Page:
The Question Of Immunity

My sense is that Ambers is right. The president's statement that he does not seek to prosecute CIA staffers who tortured suspects believing in good faith that they had legal authority to do what they did is not quite as blanket as it sounds. If evidence emerges of bad faith in torture sessions, then those staffers may well face legal consequences. Ditto if the legal advice was given in bad faith, along Nuremberg lines, Yoo and Bybee should start sweating. That's why the internal OPR report on the legal professionalism of the torture lawyers is so crucial and why it is being fought over so fiercely. If Yoo and Bybee's memos were so below legal standards that they can be objectively shown to be a means to get away with torture rather than good faith effort to apply the law to proposed torture techniques, then they too acted in bad faith. And they too are war criminals.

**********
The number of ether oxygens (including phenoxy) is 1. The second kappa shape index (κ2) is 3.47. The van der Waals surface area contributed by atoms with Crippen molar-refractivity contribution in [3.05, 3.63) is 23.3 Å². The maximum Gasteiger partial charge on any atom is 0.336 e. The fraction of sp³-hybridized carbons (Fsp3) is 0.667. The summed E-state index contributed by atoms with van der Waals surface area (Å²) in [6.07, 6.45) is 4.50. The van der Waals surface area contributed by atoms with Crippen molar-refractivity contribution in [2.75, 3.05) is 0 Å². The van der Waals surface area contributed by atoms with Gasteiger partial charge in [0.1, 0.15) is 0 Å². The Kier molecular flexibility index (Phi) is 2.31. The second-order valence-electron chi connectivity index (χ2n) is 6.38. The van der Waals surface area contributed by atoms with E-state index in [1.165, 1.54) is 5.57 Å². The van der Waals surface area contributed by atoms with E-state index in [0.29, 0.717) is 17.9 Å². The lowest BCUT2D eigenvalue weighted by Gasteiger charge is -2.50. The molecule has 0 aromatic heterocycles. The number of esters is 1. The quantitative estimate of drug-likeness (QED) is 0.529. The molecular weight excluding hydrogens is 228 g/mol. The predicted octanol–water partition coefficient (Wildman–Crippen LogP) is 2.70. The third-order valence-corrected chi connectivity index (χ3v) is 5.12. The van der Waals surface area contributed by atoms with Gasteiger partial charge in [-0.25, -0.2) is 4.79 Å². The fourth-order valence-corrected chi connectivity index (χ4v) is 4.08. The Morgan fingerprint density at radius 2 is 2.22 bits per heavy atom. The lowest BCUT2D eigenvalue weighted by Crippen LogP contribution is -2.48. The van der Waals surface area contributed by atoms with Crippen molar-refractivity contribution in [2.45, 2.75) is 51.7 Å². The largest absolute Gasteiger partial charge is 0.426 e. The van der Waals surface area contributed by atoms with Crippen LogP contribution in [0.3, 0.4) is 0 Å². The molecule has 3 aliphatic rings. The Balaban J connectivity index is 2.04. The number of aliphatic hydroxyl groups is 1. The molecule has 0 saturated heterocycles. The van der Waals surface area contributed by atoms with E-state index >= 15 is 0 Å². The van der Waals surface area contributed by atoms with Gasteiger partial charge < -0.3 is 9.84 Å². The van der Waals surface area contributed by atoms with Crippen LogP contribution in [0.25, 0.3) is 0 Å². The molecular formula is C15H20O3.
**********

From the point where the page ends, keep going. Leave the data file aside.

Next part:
I do not believe that the focus should be on CIA staffers. I never have. These war crimes should be traced directly to those responsible: the men who made the decision to deploy torture as a routine part of American government, and to turn America into an international symbol that democracies, as well as autocracies and dictatorships, can allow torture to be integrated into their identity and legal system. This Bush and Cheney did. It affected America, but one suspects that the period in which America told the world that torture was fine, and even moral, will have consequences far and wide for a long time to come.

And if we do nothing in response, if we refuse to subject the powerful to the rule of law, then the consequences for the West and the broader world will be graver yet.